Escape rooms are very popular right now! You can make them at home using simple materials that you have around your house. I have made several at home for my own kids and they always enjoy them so much that I wanted to find a way to do a classroom escape room with my students at school.
I knew that I wanted to create a classroom escape room, but I wanted it to be simple to set up and one that all children could work together to complete. There are many ways that you could use this classroom escape room and I hope that it gives you ideas for how you could use it in your classroom or homeschool.
I will use this classroom escape room again this year because it also works well if you are socially distancing. Children can work together, but from their individual desks to solve the puzzles. The other great thing about escape rooms is that they teach kids about problem solving and working together.
This classroom escape room can be used for any subject in any grade! I used it with my students on our 100th day of school as a way to celebrate. Although I created this for my classroom, you could easily use it at home.
I like to start every escape room with a note on the door. Kids get excited about the escape room before even entering the room. (Printables available through Teachers Pay Teachers – link at bottom). This would even be fun to post at school to have kids wonder and guess what the classroom escape room is and what it is going to look like.
Since I did this escape room at school, I wanted to make sure that it involved lots of learning. For this classroom escape room, our focus was on math, but it can easily be used for any subject.
When I did this escape room, one of my goals was to get my students up and moving. Part of solving the puzzles was moving around outside the school to find the different keys. You can do what works for you and your students as far as moving around.
When students entered our classroom, they found a colourful box locked up and sitting on a stool in the middle of the room. Right away there was a lot of talk and excitement about what everyone thought may be in the box and how they were going to get it out.
On the board, I posted a few clues showing numbers and locations:
Classroom Escape Room – The Steps
I started by giving everyone their own white board and marker. I wanted to keep the prep to a minimum for this escape room. I wanted to make sure that it was something that I could use many times throughout the year. In math, we were ready to do a review of the materials that we were working on. So each clue for the room was a different math problem.
I started by putting a challenging math problem up on the board. We discussed the problem together and then children set to work!
They had to solve the problem to get their first clue/key. Once everyone had an answer for the problem we worked though solving the problem together to make sure we were right.
Next, we checked our answer with the numbers/clues on the board and matched it to the outdoor location. (I.e. If the answer to the math problem is 33, the clue on the board told us that 33 lead us to the “Entry Door”.)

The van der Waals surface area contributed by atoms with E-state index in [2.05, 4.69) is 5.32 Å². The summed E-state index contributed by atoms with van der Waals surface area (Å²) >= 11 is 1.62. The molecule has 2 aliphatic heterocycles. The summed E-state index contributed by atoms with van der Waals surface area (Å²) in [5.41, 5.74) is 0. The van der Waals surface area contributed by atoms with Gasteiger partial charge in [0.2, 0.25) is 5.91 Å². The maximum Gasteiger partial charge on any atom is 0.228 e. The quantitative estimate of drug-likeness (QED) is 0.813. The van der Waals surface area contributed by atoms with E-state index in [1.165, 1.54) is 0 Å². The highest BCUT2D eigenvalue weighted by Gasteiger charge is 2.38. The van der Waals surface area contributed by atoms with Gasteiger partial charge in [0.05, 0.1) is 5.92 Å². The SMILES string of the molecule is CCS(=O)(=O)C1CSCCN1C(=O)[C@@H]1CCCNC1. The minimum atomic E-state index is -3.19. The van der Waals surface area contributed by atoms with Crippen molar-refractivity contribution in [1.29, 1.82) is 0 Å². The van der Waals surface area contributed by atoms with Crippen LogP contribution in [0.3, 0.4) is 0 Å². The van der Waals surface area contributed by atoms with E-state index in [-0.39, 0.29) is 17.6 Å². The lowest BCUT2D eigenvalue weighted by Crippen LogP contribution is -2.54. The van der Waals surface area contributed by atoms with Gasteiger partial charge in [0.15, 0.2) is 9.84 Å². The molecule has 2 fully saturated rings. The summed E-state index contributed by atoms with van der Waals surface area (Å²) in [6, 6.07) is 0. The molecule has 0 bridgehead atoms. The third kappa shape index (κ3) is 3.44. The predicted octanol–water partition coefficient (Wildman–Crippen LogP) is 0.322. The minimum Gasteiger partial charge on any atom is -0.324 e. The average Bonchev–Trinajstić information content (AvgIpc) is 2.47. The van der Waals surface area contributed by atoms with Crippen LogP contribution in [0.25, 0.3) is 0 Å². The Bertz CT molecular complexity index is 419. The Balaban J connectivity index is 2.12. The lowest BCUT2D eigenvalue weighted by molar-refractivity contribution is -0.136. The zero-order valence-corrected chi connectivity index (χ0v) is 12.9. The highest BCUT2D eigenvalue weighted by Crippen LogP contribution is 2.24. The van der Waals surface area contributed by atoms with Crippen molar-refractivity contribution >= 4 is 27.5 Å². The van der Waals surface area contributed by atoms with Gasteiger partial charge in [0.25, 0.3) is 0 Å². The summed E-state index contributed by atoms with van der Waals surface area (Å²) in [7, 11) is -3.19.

Once we had the answer, we searched the outdoor location for the key. (If you would rather stay inside, you can simply solve the problem, match the answer to the key and open a lock – all inside the classroom.)
Once the key was found, we came back into the classroom and unlocked the strap on the box that the key opened. We then started on our next question.
Step by step we solved each of the questions and took one strap off at a time. You can include as many clues/straps as you want and simply work through each question one at a time.
Once we got our final key, it was time to open our box! Since we were celebrating our 100th day of school, the box was filled with a few treats and games that filled our day.
This classroom escape room is an easy was to turn an ordinary class into a very exciting lesson!
Just for fun, I like to give children a certificate for completing their escape room. It is an easy way to make the adventure extra special and a great conversation starter when children get home to tell their families about their day. (Link to printables below.)
Although this classroom escape room is focused on math, you can use it with any subject. It is a great way to review material in a fun, hands-on way. Whatever subject you want to focus on, create a series of questions for children to solve. I have even used this classroom escape room as a centre and for a review of a novel we read.
Literacy Based Escape Room Ideas
For a literacy activity, and novel review, all children started with white boards and markers and I gave them questions about our book. Children worked hard to answer the questions! Each review question lead us to a key. Each key opened our box one step at a time.
My class was engaged and excited during our classroom escape room. Many children didn’t realize that it was a learning period for the day! They were so focused and determined on solving the clues and were very happy and excited to do math/language.
For printables and certificates available through Teachers Pay Teachers, click link below to view.
For more ideas to create a escape room at home or at school, I have created a list of 40 of my favourite DIY escape room clues. Click the link/image below for more ideas!